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Yorke's dance moves must also get a special mention. During "Everything In Its Right Place," he did a quasi, stiff-limbed Robot, which then morphed into what looked like a hip-hop robot mimicking swim moves. The electronic thunderhead, beat-stampede "Myxomatosis" found him dancing like an antsy boxer, and punching the air in time to the lyrics. During "The Gloaming," he high-stepped as if an old-west enemy was shooting bullets at his feet. At other times, it seemed like his feet moved the rest of him away from the mic stand against his will; his arms -- all elbows -- and legs flailed with liquid ease. Even when holding a guitar, he shook his head back and forth with rabid concentration and hyperactive glee.

Yorke's dance moves during "Idioteque" in St. Louis, already posted on YouTube. Hello, Running Man!

Jonny Greenwood -- wearing a shirt that said, "Yes, It's Real" and rocking hair ca. Brett Anderson of Suede's 1993 look -- merrily twisted knobs and manipulated sounds on stage left, when he wasn't attacking a guitar. His bassist brother Colin hung out near drummer Phil Selway, while other guitarist Ed O'Brien rocked a scarf and held down stage right. While a talented guitarist in his own right, the harmonies he and Yorke combined to hit were absolutely gorgeous. O'Brien's rousing concert toms (in tandem with Jonny Greenwood) on "There There" pounded like a thumping heartbeat wild with fear.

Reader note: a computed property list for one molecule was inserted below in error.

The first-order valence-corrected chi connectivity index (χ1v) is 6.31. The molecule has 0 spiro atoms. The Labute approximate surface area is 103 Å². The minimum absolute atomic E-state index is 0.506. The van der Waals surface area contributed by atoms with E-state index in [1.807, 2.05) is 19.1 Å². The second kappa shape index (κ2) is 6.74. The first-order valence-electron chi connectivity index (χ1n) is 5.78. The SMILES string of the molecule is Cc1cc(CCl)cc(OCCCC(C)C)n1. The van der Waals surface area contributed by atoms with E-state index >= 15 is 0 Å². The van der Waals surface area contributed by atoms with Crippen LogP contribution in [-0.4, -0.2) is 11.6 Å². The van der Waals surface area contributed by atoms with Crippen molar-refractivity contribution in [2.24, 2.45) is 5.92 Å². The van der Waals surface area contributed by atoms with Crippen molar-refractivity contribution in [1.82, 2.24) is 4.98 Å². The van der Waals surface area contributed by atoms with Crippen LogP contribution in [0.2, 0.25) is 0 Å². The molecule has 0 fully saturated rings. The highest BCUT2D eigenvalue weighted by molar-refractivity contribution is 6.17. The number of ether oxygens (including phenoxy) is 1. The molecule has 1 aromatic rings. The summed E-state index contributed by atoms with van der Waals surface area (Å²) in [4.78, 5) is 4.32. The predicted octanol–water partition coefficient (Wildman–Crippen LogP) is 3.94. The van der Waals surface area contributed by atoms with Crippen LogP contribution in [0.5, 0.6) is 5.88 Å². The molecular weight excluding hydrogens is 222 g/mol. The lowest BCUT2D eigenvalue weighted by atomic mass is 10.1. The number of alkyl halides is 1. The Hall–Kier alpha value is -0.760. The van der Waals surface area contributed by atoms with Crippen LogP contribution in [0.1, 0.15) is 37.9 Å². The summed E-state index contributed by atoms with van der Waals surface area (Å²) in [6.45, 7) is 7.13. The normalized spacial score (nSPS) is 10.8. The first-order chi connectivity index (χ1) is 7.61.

So why on Earth was this show so transcendent?

I'm still having trouble putting this into words, hours after it's ended. There was something deeply romantic in the air at the show (and no, I'm not talking about the insane amount of weed being smoked in the crowd). The muted drum-n-bass/acoustic strum friction of "Weird Fishes/Arpeggi" was as placid as a dip underneath aquamarine oceans; the solitude and loneliness of the tune was deeply moving. Yorke's crystalline croon echoed the studio versions of songs nearly perfectly, especially on standouts "Reckoner" (a clattering electro-hymn), a devastatingly beautiful "Fake Plastic Trees" and the reverbed-folk heart-stab "House of Cards." But this falsetto hinted at sweet sadness, knowing seduction, gentle romance, mysterious love and fluttering caresses -- all of the hushed secrets shared between lovers.